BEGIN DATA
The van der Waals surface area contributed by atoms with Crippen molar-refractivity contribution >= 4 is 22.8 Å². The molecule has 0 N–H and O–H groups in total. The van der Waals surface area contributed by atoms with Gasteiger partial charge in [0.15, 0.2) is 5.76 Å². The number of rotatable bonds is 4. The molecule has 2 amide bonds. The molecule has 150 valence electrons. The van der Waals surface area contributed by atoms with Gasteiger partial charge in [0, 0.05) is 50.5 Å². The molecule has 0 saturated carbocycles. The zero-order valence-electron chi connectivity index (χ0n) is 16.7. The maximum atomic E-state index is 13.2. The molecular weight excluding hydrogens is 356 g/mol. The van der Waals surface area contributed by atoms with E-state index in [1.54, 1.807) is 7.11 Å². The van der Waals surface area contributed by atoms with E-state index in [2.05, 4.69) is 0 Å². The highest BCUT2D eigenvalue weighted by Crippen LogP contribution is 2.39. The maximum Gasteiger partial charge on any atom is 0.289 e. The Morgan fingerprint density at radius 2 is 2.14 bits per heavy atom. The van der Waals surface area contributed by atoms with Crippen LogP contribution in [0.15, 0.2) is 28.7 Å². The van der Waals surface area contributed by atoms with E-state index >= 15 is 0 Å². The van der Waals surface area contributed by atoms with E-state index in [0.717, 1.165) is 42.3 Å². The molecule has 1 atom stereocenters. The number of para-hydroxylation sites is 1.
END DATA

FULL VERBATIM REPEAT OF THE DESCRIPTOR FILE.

The van der Waals surface area contributed by atoms with Crippen molar-refractivity contribution >= 4 is 22.8 Å². The molecule has 0 N–H and O–H groups in total. The van der Waals surface area contributed by atoms with Gasteiger partial charge in [0.15, 0.2) is 5.76 Å². The number of rotatable bonds is 4. The molecule has 2 amide bonds. The molecule has 150 valence electrons. The van der Waals surface area contributed by atoms with Gasteiger partial charge in [0, 0.05) is 50.5 Å². The molecule has 0 saturated carbocycles. The zero-order valence-electron chi connectivity index (χ0n) is 16.7. The maximum atomic E-state index is 13.2. The molecular weight excluding hydrogens is 356 g/mol. The van der Waals surface area contributed by atoms with E-state index in [1.54, 1.807) is 7.11 Å². The van der Waals surface area contributed by atoms with E-state index in [2.05, 4.69) is 0 Å². The highest BCUT2D eigenvalue weighted by Crippen LogP contribution is 2.39. The maximum Gasteiger partial charge on any atom is 0.289 e. The Morgan fingerprint density at radius 2 is 2.14 bits per heavy atom. The van der Waals surface area contributed by atoms with Crippen LogP contribution in [0.15, 0.2) is 28.7 Å². The van der Waals surface area contributed by atoms with E-state index >= 15 is 0 Å². The van der Waals surface area contributed by atoms with E-state index in [0.717, 1.165) is 42.3 Å². The molecule has 1 atom stereocenters. The number of para-hydroxylation sites is 1.